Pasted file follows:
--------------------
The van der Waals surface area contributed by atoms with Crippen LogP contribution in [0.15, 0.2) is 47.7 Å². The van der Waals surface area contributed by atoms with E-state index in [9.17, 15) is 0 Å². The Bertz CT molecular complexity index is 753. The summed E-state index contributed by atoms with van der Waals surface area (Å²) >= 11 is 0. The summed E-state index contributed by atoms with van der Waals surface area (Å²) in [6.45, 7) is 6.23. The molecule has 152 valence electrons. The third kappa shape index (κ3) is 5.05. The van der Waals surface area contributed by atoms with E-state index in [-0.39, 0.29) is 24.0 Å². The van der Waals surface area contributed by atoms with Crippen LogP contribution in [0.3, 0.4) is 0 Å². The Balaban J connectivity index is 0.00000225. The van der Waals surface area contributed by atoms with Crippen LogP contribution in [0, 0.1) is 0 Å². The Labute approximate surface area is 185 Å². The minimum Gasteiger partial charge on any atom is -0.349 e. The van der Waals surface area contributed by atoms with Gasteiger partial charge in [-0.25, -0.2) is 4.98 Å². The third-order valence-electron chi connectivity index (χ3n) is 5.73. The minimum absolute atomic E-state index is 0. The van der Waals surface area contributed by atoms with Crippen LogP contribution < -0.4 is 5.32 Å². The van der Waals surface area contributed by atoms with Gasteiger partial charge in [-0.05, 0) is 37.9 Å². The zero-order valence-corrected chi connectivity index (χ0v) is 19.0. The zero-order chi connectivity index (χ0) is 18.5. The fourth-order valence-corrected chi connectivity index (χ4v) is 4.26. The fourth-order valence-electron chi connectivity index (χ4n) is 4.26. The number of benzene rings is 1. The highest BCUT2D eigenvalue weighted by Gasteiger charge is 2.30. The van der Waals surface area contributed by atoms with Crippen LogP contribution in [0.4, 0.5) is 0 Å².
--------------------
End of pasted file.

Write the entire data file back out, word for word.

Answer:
The van der Waals surface area contributed by atoms with Crippen LogP contribution in [0.15, 0.2) is 47.7 Å². The van der Waals surface area contributed by atoms with E-state index in [9.17, 15) is 0 Å². The Bertz CT molecular complexity index is 753. The summed E-state index contributed by atoms with van der Waals surface area (Å²) >= 11 is 0. The summed E-state index contributed by atoms with van der Waals surface area (Å²) in [6.45, 7) is 6.23. The molecule has 152 valence electrons. The third kappa shape index (κ3) is 5.05. The van der Waals surface area contributed by atoms with E-state index in [-0.39, 0.29) is 24.0 Å². The van der Waals surface area contributed by atoms with Crippen LogP contribution in [0.3, 0.4) is 0 Å². The Balaban J connectivity index is 0.00000225. The van der Waals surface area contributed by atoms with Crippen LogP contribution in [0, 0.1) is 0 Å². The Labute approximate surface area is 185 Å². The minimum Gasteiger partial charge on any atom is -0.349 e. The van der Waals surface area contributed by atoms with Gasteiger partial charge in [-0.25, -0.2) is 4.98 Å². The third-order valence-electron chi connectivity index (χ3n) is 5.73. The minimum absolute atomic E-state index is 0. The van der Waals surface area contributed by atoms with Crippen LogP contribution < -0.4 is 5.32 Å². The van der Waals surface area contributed by atoms with Gasteiger partial charge in [-0.05, 0) is 37.9 Å². The zero-order valence-corrected chi connectivity index (χ0v) is 19.0. The zero-order chi connectivity index (χ0) is 18.5. The fourth-order valence-corrected chi connectivity index (χ4v) is 4.26. The fourth-order valence-electron chi connectivity index (χ4n) is 4.26. The number of benzene rings is 1. The highest BCUT2D eigenvalue weighted by Gasteiger charge is 2.30. The van der Waals surface area contributed by atoms with Crippen LogP contribution in [0.4, 0.5) is 0 Å².